Viewpoint: Social care needs space to flourish

Disabled people and social care professionals welcomed the adult
social care green paper. At last, here was a statement from the
government that valued social care and social work and recognised
the contribution both can make to enhancing the quality of life for
disabled and older people, and to the government’s agendas to
tackle social exclusion and promote independence.

But where are we now? We are slipping back to the bad old days of
adult social care and social work being seen as an adjunct to the
NHS and being measured on how they deliver on NHS priorities.

Social care and social work is much more than tackling acute
hospital delayed discharges and being contained within the rather
negative heading of Out of Hospital Services, which is the
threatened title for the forthcoming NHS (and social care) white

Social care and social work merit their own space and profile
within political, policy and practice agendas.

Social care and social work have a tradition of working in
partnership with disabled and older people, accepting and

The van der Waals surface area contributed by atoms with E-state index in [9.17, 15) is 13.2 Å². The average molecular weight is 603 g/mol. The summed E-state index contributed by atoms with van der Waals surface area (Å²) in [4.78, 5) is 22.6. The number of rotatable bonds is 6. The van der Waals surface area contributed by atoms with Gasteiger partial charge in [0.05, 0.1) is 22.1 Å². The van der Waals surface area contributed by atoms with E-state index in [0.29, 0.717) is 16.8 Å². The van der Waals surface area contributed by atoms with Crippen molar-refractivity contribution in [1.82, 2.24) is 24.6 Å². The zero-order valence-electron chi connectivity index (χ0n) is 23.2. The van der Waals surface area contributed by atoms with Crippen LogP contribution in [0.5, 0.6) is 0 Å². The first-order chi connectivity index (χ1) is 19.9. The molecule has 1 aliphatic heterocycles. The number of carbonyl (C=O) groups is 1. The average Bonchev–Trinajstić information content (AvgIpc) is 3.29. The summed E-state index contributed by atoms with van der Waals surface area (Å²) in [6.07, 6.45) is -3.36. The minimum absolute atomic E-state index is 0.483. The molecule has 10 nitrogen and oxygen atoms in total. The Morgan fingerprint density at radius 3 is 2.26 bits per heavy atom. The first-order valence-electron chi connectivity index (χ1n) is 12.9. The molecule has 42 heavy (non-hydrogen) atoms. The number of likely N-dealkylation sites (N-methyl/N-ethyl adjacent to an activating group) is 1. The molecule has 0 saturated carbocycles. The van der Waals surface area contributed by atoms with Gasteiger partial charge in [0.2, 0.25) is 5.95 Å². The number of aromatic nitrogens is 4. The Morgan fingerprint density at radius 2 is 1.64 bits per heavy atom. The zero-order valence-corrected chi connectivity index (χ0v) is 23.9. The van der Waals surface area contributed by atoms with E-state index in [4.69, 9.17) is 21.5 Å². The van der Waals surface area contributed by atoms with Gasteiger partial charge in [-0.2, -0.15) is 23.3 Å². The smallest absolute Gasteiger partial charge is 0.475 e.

developing the social model of disability, developing an
increasingly broad menu of assistance, and recognising people’s
capacity, competence and contribution while taking action to
provide advice, assistance and, where necessary, protection. It is
social work, in particular, which stays alongside people at times
of distress.

Social care and social work should be central to the government’s
ambitions. Disabled people, with their concern about patronising,
paternalistic and sometimes disempowering services based on a
medical model and clinical traditions, recognise the importance of
social care and of social workers.

So, let’s hope the care services minister fulfils the promise of
the adult social care green paper. Social care may be the minnow
alongside the NHS mammoth, but for disabled people it is the people
who work in social care who are their allies.
We need to shout now and hope that this is a “listening

Ray Jones is director of adult and community services at
Wiltshire Council and deputy chair of the British Association of
Social Workers

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